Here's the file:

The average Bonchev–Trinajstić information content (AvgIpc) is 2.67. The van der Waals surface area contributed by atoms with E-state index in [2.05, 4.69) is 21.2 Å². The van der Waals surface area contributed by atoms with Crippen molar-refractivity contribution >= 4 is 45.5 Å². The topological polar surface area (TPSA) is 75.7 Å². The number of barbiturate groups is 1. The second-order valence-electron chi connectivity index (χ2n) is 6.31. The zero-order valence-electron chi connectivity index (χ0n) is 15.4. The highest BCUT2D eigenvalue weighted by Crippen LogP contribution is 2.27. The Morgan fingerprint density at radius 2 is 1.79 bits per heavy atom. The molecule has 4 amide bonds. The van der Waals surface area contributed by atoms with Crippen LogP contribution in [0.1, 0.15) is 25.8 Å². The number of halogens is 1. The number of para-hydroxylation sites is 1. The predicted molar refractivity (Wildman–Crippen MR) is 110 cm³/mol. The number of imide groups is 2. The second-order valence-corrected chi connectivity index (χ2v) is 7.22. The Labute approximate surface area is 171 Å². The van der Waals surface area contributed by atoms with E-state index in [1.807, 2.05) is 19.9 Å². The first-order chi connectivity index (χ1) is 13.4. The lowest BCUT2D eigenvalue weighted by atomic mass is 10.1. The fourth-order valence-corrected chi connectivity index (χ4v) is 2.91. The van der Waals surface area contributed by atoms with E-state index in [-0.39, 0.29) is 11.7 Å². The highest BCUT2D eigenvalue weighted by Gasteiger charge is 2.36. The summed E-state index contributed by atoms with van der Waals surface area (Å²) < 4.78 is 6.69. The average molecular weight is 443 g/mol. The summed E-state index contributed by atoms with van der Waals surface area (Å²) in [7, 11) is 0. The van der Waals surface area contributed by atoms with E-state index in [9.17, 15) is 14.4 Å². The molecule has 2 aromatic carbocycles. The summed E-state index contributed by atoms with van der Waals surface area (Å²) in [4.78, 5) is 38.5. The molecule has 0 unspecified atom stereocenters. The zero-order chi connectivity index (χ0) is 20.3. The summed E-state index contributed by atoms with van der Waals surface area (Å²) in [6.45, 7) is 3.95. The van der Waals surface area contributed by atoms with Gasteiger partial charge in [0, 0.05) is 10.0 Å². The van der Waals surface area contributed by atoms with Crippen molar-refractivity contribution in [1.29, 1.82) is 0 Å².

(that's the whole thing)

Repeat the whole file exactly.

The average Bonchev–Trinajstić information content (AvgIpc) is 2.67. The van der Waals surface area contributed by atoms with E-state index in [2.05, 4.69) is 21.2 Å². The van der Waals surface area contributed by atoms with Crippen molar-refractivity contribution >= 4 is 45.5 Å². The topological polar surface area (TPSA) is 75.7 Å². The number of barbiturate groups is 1. The second-order valence-electron chi connectivity index (χ2n) is 6.31. The zero-order valence-electron chi connectivity index (χ0n) is 15.4. The highest BCUT2D eigenvalue weighted by Crippen LogP contribution is 2.27. The Morgan fingerprint density at radius 2 is 1.79 bits per heavy atom. The molecule has 4 amide bonds. The van der Waals surface area contributed by atoms with Crippen LogP contribution in [0.1, 0.15) is 25.8 Å². The number of halogens is 1. The number of para-hydroxylation sites is 1. The predicted molar refractivity (Wildman–Crippen MR) is 110 cm³/mol. The number of imide groups is 2. The second-order valence-corrected chi connectivity index (χ2v) is 7.22. The Labute approximate surface area is 171 Å². The van der Waals surface area contributed by atoms with E-state index in [1.807, 2.05) is 19.9 Å². The first-order chi connectivity index (χ1) is 13.4. The lowest BCUT2D eigenvalue weighted by atomic mass is 10.1. The fourth-order valence-corrected chi connectivity index (χ4v) is 2.91. The van der Waals surface area contributed by atoms with E-state index in [-0.39, 0.29) is 11.7 Å². The highest BCUT2D eigenvalue weighted by Gasteiger charge is 2.36. The summed E-state index contributed by atoms with van der Waals surface area (Å²) < 4.78 is 6.69. The average molecular weight is 443 g/mol. The summed E-state index contributed by atoms with van der Waals surface area (Å²) in [7, 11) is 0. The van der Waals surface area contributed by atoms with E-state index in [9.17, 15) is 14.4 Å². The molecule has 2 aromatic carbocycles. The summed E-state index contributed by atoms with van der Waals surface area (Å²) in [4.78, 5) is 38.5. The molecule has 0 unspecified atom stereocenters. The zero-order chi connectivity index (χ0) is 20.3. The summed E-state index contributed by atoms with van der Waals surface area (Å²) in [6.45, 7) is 3.95. The van der Waals surface area contributed by atoms with Gasteiger partial charge in [0, 0.05) is 10.0 Å². The van der Waals surface area contributed by atoms with Crippen molar-refractivity contribution in [1.29, 1.82) is 0 Å².